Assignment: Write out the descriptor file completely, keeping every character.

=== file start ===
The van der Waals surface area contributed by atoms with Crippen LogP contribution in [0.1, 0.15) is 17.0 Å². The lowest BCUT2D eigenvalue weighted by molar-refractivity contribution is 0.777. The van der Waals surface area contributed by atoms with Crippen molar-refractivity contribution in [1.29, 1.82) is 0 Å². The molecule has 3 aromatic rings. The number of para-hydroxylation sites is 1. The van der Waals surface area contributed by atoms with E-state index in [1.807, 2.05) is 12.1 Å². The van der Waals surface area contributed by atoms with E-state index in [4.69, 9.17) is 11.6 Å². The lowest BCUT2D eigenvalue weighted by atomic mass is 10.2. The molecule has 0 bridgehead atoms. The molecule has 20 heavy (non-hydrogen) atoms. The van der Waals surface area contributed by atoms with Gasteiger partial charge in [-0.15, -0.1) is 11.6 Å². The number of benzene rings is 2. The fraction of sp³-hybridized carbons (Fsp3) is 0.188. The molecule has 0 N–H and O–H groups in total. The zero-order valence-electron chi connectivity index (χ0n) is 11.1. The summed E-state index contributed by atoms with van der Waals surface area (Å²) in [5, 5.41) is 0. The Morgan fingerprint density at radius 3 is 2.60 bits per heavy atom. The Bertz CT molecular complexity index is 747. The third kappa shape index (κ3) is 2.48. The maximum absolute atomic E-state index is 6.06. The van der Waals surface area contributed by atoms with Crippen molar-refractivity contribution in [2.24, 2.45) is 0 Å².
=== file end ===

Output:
The van der Waals surface area contributed by atoms with Crippen LogP contribution in [0.1, 0.15) is 17.0 Å². The lowest BCUT2D eigenvalue weighted by molar-refractivity contribution is 0.777. The van der Waals surface area contributed by atoms with Crippen molar-refractivity contribution in [1.29, 1.82) is 0 Å². The molecule has 3 aromatic rings. The number of para-hydroxylation sites is 1. The van der Waals surface area contributed by atoms with E-state index in [1.807, 2.05) is 12.1 Å². The van der Waals surface area contributed by atoms with E-state index in [4.69, 9.17) is 11.6 Å². The lowest BCUT2D eigenvalue weighted by atomic mass is 10.2. The molecule has 0 bridgehead atoms. The molecule has 20 heavy (non-hydrogen) atoms. The van der Waals surface area contributed by atoms with Gasteiger partial charge in [-0.15, -0.1) is 11.6 Å². The number of benzene rings is 2. The fraction of sp³-hybridized carbons (Fsp3) is 0.188. The molecule has 0 N–H and O–H groups in total. The zero-order valence-electron chi connectivity index (χ0n) is 11.1. The summed E-state index contributed by atoms with van der Waals surface area (Å²) in [5, 5.41) is 0. The Morgan fingerprint density at radius 3 is 2.60 bits per heavy atom. The Bertz CT molecular complexity index is 747. The third kappa shape index (κ3) is 2.48. The maximum absolute atomic E-state index is 6.06. The van der Waals surface area contributed by atoms with Crippen molar-refractivity contribution in [2.24, 2.45) is 0 Å².